**Chapter 27.2.5 Real differentiating unit and x(t) ramp type**

Call Dersktop/PID/13_regulacja_typu_PD/04_rozniczkujacy_real_pila.zcos

**Fig. 27-9**

Click “start”

**Fig. 27-10
**The diagram is simalar to

**ideal differentiating unit**when signal

**y(t)**is steady. The

**real differentiating unit**needs some time to

**“calculate”**the

**y'(t)**in the moments

**t=1 sec**and

**t=5sec,**when

**x(t)**changes its velocity. You see the influence of the inertia

**T=0.1sec**.

**Chapter 27.3 Ideal PD and Real PD unit.**

**Introduction 27.3.1
**These units aren’t controllers yet! They haven’t the most important controller part-the

**subtractor node**. It realizes the function

**e(t)=x(t)-y(t)**and controller decides what to do then. We can imagine the controller with

**subtractor node**only. This is

**P controller**with the

**Kp=1**. But we can’t imagine the controller without

**subtractor node**!

The input signals will be used:

–

**x(t)**step type

–

**x(t)**ramp type

**Chapter 27.3.2 Ideal differentiating PD unit and x(t) step type
**Call Desktop/PID/13_regulacja_typu_PD/05_PD_ideal_skok.zcos

**Fig. 27-11
**There is unit:

–

**proportional**part (“naked” wire)

**Kp=1**here

–

**differentiating**part The adjustment parameter is

**Td=1sec**here.

Note that intensity of all the

**differentiating**depends of the both

**Td**and

**Kp**parameters!

Click “start”

**Fig. 27-12**

The diagram is the same as

**Fig. 27-4**at the first impression. But look more exactly! There is

**y(t>1sec)=1**and

**y(t>1sec)=0**in

**Fig. 27-4**.

**Chapter 27.3.3 Real differentiating PD unit and x(t) step type**

Call Desktop/PID/13_regulacja_typu_PD/06_PD_real_skok.zcos

**Fig. 27-13
**Compare with the ideal

**PD**unit

**Fig. 27-11**. Where is the difference?

Click “start”

**Fig. 27-14**

The figure notes clarify all.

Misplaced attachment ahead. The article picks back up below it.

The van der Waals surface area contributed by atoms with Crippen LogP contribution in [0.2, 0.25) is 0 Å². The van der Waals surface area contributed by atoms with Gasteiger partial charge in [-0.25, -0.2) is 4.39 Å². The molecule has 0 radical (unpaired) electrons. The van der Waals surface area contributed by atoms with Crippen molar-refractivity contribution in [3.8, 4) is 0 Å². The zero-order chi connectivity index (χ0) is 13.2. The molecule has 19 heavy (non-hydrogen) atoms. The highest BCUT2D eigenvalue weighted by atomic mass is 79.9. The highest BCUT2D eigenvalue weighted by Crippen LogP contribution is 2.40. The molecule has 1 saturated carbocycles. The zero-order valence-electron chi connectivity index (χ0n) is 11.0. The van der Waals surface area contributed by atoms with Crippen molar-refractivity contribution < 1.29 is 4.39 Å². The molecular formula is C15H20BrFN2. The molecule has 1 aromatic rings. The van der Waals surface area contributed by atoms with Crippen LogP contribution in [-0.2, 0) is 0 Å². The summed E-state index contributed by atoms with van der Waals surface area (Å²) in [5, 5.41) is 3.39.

**Chapter 27.3.4 Ideal differentiating PD unit and x(t) ramp type**

Call Desktop/PID/13_regulacja_typu_PD/07_PD_ideal_pila.zcos

**Fig. 27-15**

Click “start”

**Fig. 27-16
**There is

**x(t)**ramp type and you see better the

**P**and

**D**components of the

**y(t)**signal than

**Fig.**

**27-12**–

**x(t)**with the step type.

**Kp=1**and

**Td=1sec**–>

**P**component of the

**y(t)**is the same as

**x(t)**in this case.

We can read very easy the

**Td**parameter here. The

**P**and

**D**components are

**equal**after

**Td=1sec**when

**x(t)**ramp was started.

**Chapter 27.3.5 Real differentiating PD unit and x(t) ramp type**

Call Desktop/PID/13_regulacja_typu_PD/08_PD_real_pila.zcos

**Fig. 27-17**

No comments

Click”start”

**Fig. 27-18
**You see better the

**P**and

**D**components of the

**y(t)**signal than

**Fig. 27-14**.

**Kp=1**and

**Td=1sec**–>

**P**component of the

**y(t)**is the same as

**x(t)**in this case.

**Chapter. 27.6 PD controller with the two-inertial object.**

**Chapter 27.6.1 Introduction
**We will test

**PD controller**with the

**two-inertial**and

**three-inertial**

**Go(s)**objects. But what about

**one-inertial**? This object is so simply that the

**P controller**assures the best control.

There are

**Kp=10**and

**Kp=100**and some

**Td**parameters. What

**Kp**and

**Td**combinations does assure the most optimal* step response?

**Note**

We will test

**real PD**controller beacuse these are mainly used in the industry. The

**ideal PD controllers**aeren’t noise resistant.

*optimal

**Kp,Td**– there are small oscillations and short setting time.

**Chapter 27.6.2 Two-inertial object in open loop**